The reason for this problem could be many things; it could be a hardware or a software problem.  In more instances than I can recount at this point, it is a hardware problem with the hard disk inside the computer.  The hard disk is the component that stores all of the information in your computer, the operating system (Windows), your programs such as Microsoft Office, Internet Explorer, etc. and all of your data (pictures, music, etc.)  Over time hard disks develop bad areas on them and the computer then has a difficult time reading and writing to those areas.  They are kind of like pot holes in the road, they start off small (you barely feel it when you go over them) and over time they get progressively worse (they destroy your vehicles suspension).  If your computer seems to stall out while loading windows and you notice the hard drive light constantly on or flashing in a periodic sequence, odds are the hard disk has developed an area that has become so bad that the disk can no longer easily read the data and it keeps trying in hopes that it will be able to.  It’s important to have your computer looked at ASAP when this is happening because at some point the disk will completely fail and your data will be gone forever (well, not forever, but the drive will need to be sent offsite to a data recovery firm who can take the drive apart and this service typically runs about $1500!).  If serviced before the drive completely fails, there is a greater chance at successfully backing up and recovering the data with advanced data recovery tools.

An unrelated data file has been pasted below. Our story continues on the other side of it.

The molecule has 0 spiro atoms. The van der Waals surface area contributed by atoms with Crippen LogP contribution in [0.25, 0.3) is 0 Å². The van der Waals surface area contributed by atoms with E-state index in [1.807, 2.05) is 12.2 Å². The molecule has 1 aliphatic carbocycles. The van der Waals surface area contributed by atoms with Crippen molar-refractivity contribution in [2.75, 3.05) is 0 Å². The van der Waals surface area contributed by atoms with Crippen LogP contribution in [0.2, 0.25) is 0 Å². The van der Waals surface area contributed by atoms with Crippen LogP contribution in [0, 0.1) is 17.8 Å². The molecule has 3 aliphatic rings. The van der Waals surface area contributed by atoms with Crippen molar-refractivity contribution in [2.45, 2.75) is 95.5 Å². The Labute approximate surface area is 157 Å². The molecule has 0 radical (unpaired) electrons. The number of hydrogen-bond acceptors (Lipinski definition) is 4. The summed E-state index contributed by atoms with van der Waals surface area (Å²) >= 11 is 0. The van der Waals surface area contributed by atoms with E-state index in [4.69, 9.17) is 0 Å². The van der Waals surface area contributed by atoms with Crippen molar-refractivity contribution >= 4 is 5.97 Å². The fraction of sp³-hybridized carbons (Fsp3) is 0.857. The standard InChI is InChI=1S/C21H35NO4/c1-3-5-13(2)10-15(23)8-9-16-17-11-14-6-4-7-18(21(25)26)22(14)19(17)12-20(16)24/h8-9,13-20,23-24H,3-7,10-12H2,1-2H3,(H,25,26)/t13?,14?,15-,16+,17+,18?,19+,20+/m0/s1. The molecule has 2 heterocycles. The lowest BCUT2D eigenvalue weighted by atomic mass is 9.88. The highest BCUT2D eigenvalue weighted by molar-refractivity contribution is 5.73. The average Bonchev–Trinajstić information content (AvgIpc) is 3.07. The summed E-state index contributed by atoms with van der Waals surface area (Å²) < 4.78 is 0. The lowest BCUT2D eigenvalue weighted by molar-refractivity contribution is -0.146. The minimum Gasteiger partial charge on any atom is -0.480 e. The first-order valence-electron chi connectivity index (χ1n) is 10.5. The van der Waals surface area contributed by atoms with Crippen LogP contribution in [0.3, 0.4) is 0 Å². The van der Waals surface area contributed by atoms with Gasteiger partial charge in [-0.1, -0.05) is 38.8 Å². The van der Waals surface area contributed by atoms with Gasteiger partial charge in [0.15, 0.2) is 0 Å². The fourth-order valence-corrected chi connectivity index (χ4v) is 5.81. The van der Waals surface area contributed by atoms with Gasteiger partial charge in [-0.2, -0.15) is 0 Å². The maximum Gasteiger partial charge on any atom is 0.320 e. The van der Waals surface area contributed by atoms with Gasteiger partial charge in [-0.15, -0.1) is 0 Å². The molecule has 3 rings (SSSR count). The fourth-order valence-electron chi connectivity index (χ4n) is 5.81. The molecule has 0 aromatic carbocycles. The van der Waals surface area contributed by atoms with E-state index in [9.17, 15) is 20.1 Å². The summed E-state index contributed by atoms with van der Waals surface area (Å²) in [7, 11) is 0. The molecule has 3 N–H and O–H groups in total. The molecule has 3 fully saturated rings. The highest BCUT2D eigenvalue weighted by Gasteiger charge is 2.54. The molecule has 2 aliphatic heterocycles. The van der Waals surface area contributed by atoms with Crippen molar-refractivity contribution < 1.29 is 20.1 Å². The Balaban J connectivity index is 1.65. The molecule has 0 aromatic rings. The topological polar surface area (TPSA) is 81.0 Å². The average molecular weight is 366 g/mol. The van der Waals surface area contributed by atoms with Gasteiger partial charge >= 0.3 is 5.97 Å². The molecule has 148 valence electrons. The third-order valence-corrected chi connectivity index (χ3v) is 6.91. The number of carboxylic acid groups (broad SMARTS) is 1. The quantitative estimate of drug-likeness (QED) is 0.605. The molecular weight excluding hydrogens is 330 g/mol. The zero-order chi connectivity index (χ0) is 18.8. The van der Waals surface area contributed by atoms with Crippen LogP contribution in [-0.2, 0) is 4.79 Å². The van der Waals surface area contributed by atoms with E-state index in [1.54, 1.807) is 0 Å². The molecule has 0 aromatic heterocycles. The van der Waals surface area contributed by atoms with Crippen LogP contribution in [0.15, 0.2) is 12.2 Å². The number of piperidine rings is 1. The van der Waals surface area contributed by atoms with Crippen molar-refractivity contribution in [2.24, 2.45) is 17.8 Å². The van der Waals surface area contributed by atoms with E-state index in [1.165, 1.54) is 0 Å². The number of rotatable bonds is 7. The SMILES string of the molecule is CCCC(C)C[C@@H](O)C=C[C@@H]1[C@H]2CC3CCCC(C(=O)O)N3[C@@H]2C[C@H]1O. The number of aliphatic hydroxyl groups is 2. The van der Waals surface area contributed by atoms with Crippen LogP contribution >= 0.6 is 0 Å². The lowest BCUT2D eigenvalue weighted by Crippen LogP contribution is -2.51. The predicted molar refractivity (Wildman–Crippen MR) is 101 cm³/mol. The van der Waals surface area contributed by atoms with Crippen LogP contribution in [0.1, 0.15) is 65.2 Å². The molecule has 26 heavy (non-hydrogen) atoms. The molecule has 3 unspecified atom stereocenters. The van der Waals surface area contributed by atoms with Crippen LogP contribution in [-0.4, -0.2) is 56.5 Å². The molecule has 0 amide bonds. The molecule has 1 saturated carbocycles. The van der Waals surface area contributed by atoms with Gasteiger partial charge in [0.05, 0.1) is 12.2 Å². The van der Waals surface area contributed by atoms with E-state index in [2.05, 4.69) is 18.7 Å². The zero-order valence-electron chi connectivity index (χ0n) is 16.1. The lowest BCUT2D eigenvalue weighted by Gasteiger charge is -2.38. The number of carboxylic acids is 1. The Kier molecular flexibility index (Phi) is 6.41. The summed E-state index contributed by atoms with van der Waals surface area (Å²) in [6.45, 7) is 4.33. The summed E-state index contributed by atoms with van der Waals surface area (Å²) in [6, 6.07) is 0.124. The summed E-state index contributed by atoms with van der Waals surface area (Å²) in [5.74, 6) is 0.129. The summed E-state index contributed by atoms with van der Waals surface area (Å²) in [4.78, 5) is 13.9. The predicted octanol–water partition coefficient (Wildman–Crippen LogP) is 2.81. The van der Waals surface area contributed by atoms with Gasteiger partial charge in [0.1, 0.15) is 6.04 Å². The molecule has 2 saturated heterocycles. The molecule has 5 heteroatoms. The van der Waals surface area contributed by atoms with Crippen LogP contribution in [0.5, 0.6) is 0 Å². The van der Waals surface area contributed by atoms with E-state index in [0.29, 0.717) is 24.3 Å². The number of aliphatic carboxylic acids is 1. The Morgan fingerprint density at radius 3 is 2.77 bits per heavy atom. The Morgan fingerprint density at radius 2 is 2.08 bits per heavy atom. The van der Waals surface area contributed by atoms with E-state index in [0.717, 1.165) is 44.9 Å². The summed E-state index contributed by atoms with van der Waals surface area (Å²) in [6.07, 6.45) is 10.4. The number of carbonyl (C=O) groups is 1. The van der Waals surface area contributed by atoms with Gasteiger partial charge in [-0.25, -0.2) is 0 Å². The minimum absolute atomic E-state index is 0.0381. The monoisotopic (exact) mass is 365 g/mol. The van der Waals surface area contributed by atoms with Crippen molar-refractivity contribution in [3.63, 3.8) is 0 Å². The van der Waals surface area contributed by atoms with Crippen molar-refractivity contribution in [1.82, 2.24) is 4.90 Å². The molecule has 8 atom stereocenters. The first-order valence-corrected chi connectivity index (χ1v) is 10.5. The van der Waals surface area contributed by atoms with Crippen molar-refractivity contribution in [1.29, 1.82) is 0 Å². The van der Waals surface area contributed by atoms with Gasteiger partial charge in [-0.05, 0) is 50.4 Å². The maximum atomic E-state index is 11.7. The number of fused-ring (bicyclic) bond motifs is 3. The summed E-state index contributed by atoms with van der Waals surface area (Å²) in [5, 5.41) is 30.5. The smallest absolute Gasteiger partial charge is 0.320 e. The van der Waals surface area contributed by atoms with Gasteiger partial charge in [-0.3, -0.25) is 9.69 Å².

Problem: My computer runs slow after Windows has loaded.

There are many reasons why this could be happening.  I’ll try to cover a few of the most common issues.  First, your computer could have a virus!  This is probably one of the most common reasons and luckily fixable.  Even if your computer has an anti-virus software product installed, it’s quite possible and even probable that your computer might be infected with a virus.  I’ve worked on many computers that were supposedly protected with well known brand name products that all got infected with viruses.  Computer viruses have gotten increasing complex and more sophisticated in the past few years and only a few products or combination of products and smart computing habits can fully protect you from getting infected.  Once you are infected, removing the virus can be tricky, even for a seasoned professional, but most times the infected computer can be cleaned up without having to re-install the operating system.  Many times I get calls from customers that have had their PC’s looked at by other computer repair shops and they were told their computer does not have a virus.  Unfortunately, not everyone has the same level of expertise or knowledge in finding and removing computer viruses.  The only way to effectively know for sure that your computer is not infected is to scan the hard drive from a known clean system.  This is because some viruses called root kits effectively hide themselves while Windows is running and simply running a scan on the system that is infected and running Windows will not reveal the root kit infection!